Artisanal Mocks: Locally Sourced Organic Unit Tests!


#1

tldr: conditional #[cfg(test)] can be used as a homegrown solution for mocking clients that call to other services.

I am trying to convince my team at work to write one of our webservices in Rust. I have developed a proof of concept that is cleanly written and works as expected. However, at my company (and hopefully all companies) unit tests are a requirement for production grade software.

“Unit tests are easy!” I thought to myself, thanks to Rust’s type system I already have all information about the structs and methods I need to work with, all I need to do is mock out this database call…

Suddenly, I realized that I had never actually mocked anything out in Rust. My first approach was to search for existing mocking solutions, and I came across two libraries for mocking, that may have promise in the future, but do not suit my current needs. Unfortunately, they seem to work only with traits, and have several limitations (how do I see the call history for methods I am mocking, etc?).

I am writing this in case it can help anyone that is dealing with the same problems I was.

In order to explain how I came to my solution (which may not be the best, but it works for me), let us consider the following struct that represents an incoming request to search for people in a geographic region based on several criteria. It will search a database and then take the results and map them to a more friendly format:

use clients::db_client;

pub struct ExecutableRequest {
    pub address: Address,
    pub gender: Gender
}

impl ExecutableRequest {
    fn execute(&self) -> Result<PrettySearchRecords, ()> {
        match db_client::find_people(self.address, self.gender) { // how do we mock this call in unit test?
            Err(_) => Err(()),
            Ok(raw_search_results) => Ok(map_to_pretty_search_format(raw_search_results))             
        }
    }
}

If I were to unit test this purposefully simple example, I would want to make sure that given a successful db response, I would want to make sure that execute returns some expected mapped object.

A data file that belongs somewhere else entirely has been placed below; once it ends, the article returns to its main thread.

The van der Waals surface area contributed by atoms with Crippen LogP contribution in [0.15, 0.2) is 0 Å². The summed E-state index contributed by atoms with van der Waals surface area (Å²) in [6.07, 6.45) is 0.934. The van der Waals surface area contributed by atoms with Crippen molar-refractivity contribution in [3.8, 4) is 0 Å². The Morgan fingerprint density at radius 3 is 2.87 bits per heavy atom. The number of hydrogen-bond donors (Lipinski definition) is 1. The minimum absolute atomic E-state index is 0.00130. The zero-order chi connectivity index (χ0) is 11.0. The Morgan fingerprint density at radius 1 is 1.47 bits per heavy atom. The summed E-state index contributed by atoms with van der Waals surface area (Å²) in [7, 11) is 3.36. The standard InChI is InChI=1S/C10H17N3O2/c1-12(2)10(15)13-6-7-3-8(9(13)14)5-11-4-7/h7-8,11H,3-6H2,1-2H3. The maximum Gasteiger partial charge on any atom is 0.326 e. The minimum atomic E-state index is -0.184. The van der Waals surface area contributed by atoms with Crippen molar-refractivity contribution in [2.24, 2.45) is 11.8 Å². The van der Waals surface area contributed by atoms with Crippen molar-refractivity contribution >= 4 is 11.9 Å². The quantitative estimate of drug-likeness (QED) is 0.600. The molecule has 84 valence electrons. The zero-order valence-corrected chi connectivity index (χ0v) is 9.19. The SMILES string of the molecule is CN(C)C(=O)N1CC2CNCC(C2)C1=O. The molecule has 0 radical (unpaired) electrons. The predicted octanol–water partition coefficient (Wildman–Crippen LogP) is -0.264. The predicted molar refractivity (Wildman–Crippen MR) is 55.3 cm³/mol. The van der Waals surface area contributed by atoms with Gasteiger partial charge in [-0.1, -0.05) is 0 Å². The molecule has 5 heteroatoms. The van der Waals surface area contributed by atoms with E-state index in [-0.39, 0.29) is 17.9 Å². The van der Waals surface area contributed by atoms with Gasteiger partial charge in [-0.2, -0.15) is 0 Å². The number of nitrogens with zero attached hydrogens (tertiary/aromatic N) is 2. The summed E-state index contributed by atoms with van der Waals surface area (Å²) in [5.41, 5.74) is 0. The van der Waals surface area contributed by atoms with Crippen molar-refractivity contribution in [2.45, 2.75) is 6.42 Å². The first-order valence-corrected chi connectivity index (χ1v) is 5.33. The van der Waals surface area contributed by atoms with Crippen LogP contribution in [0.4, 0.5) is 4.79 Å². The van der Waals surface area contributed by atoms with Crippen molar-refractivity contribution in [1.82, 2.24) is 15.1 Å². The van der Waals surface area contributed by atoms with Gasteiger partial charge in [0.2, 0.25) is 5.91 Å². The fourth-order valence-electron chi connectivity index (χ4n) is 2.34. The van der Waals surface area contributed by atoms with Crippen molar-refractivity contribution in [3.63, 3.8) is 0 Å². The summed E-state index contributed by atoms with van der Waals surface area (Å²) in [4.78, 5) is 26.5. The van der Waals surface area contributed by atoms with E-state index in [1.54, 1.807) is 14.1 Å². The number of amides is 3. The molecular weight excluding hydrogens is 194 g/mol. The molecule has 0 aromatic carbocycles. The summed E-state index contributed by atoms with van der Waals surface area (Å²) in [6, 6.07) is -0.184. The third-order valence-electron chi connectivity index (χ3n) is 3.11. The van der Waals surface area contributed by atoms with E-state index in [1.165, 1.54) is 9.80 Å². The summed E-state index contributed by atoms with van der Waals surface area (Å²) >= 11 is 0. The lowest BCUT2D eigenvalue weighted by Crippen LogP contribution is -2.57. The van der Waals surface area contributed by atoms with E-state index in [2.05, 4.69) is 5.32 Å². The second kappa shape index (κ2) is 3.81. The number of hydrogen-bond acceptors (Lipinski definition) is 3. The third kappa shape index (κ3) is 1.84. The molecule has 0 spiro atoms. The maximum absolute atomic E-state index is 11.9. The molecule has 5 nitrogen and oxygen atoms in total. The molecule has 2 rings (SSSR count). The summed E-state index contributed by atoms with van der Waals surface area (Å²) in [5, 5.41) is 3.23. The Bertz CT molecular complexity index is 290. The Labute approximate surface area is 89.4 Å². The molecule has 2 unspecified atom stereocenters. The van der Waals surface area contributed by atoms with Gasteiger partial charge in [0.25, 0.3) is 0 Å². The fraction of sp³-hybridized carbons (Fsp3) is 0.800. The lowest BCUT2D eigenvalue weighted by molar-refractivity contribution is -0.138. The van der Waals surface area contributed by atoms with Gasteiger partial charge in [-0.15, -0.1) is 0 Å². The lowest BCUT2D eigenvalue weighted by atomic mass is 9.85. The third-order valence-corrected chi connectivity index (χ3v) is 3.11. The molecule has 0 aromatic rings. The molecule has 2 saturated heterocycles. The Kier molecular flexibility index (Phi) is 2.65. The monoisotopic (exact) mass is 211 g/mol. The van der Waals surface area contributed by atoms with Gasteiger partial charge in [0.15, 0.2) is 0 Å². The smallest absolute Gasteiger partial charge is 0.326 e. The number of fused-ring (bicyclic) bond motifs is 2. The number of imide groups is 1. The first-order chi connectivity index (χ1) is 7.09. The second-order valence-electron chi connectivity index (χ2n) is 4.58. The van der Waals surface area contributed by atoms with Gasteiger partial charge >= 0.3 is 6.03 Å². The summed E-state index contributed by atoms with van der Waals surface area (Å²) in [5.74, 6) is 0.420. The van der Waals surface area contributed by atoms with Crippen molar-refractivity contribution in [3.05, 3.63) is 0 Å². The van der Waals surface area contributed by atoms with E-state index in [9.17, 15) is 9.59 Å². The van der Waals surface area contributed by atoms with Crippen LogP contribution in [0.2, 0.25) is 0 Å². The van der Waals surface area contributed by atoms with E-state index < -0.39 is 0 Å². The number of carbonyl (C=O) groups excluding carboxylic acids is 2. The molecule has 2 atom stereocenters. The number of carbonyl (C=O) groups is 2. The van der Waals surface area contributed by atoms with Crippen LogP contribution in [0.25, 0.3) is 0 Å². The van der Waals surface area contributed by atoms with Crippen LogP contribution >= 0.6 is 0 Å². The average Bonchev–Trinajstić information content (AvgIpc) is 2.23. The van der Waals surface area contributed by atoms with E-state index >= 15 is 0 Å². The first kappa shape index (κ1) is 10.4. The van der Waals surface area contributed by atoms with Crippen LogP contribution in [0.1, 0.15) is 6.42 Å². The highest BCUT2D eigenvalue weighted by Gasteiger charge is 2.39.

The simplest approach is probably to use trait objects, and simply inject it into the execute method as a parameter such as:

fn execute(&self, db_client: &DbClient) 

That way in our test we can simply create a dummy struct that implements the DbClient trait, and then use it as desired. However, this implies a performance penalty due to dynamic dispatch and forces me to add a parameter to a calling method. If I only have one db_client that I will ever use, why do I need to pass it into the method every time?

Another way is to use generics. When we are running the program normally, we can instantiate the struct with the concrete db client generic impl, and when running in a test environment, we can instantiate it with a mock impl. This was the first approach I tried, but I did not like the complexity that introducing generics created, especially since the generic solution was not needed by the program and only existed to serve the unit tests.

Before continuing, I changed my executable struct to the following. Notice how I am no longer using db_client as a module with standalone functions, I have created a unit struct (with no fields) called DbClient that I am placing inside my request.

struct DbClient;
impl DbClient {
    pub fn new() -> Self {
        DbClient
    }

    pub find_people(&self, address: Address, gender: Gender) -> DbResult {}
}
pub struct ExecutableRequest {
    pub address: Address,
    pub gender: Gender,
    pub client: DbClient
}

When executing the call, I simply use self.client.find_people.

I ultimately decided to use conditional compilation to my advantage in order to avoid using generics. Recall the db_client from the earlier code. To make my code testable, I modified the clients/mod.rs file to the following:

pub mod db_client {